This spring, Canada Post issues the final four stamps in the 12-part Signs of the Zodiac series, which began with Aries in spring 2011.
As with the stamps issued in 2011 and 2012, this issue was also designed by Paprika Design of Montréal. According to Creative Director Louis Gagnon, “We are proud of having designed this series and put a great deal of effort into all the aspects of the stamp issue – the OFDCs, the souvenir sheets, the booklet covers. Our goal was to emphasize the visual elements of each stamp and create a sense of surprise within the continuity of the series. We are confident that our work here has a timelessness and will continue to appear fresh and innovative over the years.”
The stamps, each printed in the vivid colours traditionally associated with their respective sky sign, feature a layering of astrological symbolism and a highly stylized representation of each constellation. This colour scheme and adherence to the symbolic language used for ages to map the night sky is also prevalent in the Official First Day Covers. Now with all 12 covers released, collectors of the entire series will be able to form a complete horoscope wheel by placing the covers side by side in a circle.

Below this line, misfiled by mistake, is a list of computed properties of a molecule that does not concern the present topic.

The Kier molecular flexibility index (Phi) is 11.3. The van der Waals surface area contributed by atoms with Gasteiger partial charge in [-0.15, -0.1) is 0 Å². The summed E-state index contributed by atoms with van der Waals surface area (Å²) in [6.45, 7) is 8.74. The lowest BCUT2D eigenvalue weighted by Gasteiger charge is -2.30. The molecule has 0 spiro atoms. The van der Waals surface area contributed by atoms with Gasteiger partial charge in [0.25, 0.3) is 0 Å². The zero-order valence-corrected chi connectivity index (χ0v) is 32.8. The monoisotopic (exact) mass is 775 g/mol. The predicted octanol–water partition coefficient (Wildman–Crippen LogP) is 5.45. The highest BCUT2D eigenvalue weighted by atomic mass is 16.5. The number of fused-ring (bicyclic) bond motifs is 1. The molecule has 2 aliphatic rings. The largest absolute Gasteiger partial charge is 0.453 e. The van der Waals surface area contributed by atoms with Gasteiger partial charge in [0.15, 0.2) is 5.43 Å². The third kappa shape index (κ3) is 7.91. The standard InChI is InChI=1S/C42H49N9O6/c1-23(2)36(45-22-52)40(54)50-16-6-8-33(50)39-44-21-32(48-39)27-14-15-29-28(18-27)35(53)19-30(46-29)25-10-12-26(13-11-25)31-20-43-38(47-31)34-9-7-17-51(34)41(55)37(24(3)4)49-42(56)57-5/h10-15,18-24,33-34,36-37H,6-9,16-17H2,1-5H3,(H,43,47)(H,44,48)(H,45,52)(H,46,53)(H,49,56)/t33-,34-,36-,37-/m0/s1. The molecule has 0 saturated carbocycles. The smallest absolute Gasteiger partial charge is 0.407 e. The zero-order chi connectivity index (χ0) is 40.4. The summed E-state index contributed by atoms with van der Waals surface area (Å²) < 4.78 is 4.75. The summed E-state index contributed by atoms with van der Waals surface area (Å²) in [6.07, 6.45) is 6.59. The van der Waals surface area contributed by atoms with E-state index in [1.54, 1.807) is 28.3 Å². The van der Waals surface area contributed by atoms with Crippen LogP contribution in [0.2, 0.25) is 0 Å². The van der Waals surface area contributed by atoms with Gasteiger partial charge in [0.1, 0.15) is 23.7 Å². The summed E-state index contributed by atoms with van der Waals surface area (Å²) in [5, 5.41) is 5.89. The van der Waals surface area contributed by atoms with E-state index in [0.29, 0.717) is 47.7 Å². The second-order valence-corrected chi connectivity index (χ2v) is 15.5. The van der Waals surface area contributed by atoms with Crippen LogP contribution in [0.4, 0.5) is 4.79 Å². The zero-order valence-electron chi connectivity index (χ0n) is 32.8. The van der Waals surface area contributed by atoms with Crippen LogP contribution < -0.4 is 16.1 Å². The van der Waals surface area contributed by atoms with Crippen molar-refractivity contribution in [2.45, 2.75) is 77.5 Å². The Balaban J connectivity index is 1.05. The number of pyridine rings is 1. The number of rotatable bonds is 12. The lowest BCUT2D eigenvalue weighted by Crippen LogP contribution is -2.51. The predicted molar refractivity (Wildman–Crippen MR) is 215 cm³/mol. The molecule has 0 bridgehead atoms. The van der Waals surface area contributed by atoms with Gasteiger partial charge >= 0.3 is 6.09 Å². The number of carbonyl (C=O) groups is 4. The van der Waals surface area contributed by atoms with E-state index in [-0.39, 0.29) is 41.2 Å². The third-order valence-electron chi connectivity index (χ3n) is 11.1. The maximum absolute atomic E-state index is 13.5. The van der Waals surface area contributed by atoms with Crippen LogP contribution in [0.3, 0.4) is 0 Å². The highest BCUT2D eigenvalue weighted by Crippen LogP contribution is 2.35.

According to Stamp Design Manager Alain Leduc, astrology borrows from myths to explain personality quirks. It made the night sky much less foreboding to our ancient relatives and provided an early means of noting the passing of time and the seasons. It was a way of bringing order to the chaos of the natural and astronomical world.
“This is what we have tried to do with these stamps – to incorporate the traditional imagery and colours, to layer in the star charts and natural phenomena of the sky, to bring both the real and the fantastic together in the design – which echoes how astrology merges myth with actual constellations.”
Leduc continues, “Paprika created a grand scheme to this entire issue – every piece was planned to work with the others, to create an integrated issue that when brought together, would form a larger, more interesting view. It’s a view of the big picture, which you need when you’re looking at the universe.”